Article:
Though I had read and hugely admired former prosecutor Andrew C. McCarthy’s previous work, when I opened the galleys of his latest book — Faithless Execution: Building the Political Case for Obama’s Impeachment — I assumed I was just embarking on what was more or less an intellectual exercise from one of America’s great legal minds.
After all, we were rounding the bend into the last quarter of the eight-year Obama presidency and such a national distraction seemed scarcely worth the effort. As McCarthy’s own subtitle indicated, building a political case for impeachment with the public, a literal groundswell, would be necessary and that seemed, well, a bridge too far or a mountain too high (pick your cliché).
When I finished the book — which I devoured in one breathless gulp, a rarity for me in these days of multiple distractions — it was a wholly other matter. If it weren’t eleven o’clock at night, I would have run out to buy a pitchfork and headed for the barricades, or at least the Washington Mall, myself.
With measured, almost inexorable clarity, this book is an extraordinary call to legal — or, more precisely, Constitutional — arms.
McCarthy begins with a basic history of impeachment, showing the provenance of the deliberately general “high crimes and misdemeanors” from English law via Edmund Burke and how our Framers saw this as a way to preserve the separation of powers we all (I hope) learned about in school and prevent the emergence of a despotic presidency.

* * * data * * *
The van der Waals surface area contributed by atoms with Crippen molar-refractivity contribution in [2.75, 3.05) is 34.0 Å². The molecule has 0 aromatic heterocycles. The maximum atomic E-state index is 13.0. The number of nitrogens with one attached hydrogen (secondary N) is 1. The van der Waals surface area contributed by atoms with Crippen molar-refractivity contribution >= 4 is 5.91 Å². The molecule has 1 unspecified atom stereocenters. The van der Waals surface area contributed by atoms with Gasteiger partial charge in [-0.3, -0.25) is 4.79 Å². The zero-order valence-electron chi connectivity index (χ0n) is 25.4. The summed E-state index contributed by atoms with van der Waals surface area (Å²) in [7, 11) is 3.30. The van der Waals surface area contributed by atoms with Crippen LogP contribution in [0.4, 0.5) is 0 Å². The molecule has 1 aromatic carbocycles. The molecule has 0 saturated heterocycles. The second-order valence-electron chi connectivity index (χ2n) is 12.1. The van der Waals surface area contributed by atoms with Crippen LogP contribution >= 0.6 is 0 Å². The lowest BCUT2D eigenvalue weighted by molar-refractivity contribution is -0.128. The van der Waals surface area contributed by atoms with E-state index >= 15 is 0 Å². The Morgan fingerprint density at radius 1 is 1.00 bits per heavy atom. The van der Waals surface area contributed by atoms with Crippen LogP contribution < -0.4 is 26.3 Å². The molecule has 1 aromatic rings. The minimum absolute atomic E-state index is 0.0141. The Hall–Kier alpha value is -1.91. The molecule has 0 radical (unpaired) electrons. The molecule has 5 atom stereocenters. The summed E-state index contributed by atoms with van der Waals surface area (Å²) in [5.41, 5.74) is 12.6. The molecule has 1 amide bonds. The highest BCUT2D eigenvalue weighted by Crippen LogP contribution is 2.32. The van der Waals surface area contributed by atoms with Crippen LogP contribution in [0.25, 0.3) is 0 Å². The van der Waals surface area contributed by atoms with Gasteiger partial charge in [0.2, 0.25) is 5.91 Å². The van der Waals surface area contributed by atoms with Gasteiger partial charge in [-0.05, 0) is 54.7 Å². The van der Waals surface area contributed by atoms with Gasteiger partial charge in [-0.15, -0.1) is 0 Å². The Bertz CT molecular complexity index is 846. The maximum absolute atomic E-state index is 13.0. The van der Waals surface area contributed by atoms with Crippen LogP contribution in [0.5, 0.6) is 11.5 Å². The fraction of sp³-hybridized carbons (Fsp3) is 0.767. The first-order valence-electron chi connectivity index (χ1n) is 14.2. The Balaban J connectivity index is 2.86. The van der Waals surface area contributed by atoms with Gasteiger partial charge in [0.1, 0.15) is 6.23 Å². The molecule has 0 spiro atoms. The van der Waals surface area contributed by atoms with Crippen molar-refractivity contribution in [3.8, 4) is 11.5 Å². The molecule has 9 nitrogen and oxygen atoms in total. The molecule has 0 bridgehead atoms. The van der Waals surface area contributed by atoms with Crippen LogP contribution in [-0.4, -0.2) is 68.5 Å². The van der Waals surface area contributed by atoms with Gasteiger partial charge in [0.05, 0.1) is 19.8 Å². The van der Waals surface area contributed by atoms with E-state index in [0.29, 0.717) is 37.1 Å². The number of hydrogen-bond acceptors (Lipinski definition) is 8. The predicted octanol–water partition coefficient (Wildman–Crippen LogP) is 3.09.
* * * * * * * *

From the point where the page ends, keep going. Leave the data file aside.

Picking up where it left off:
He examines the three impeachments in our history — Andrew Johnson, Richard Nixon and Bill Clinton. Neither Johnson nor Clinton would reach the two-thirds vote needed in the Senate to remove a president and Nixon, as we all know, resigned to avoid such an embarrassment.
The Clinton episode, because it is so recent and familiar to so many of us, is particularly instructive. Clinton clearly broke the law (perjury and obstruction of justice), but in the eyes of the public these did not constitute “high crimes and misdemeanors” sufficient for removal from office. Clinton’s lies had been about personal matters (adulterous affairs) and, significantly, his presidency was relatively normative otherwise.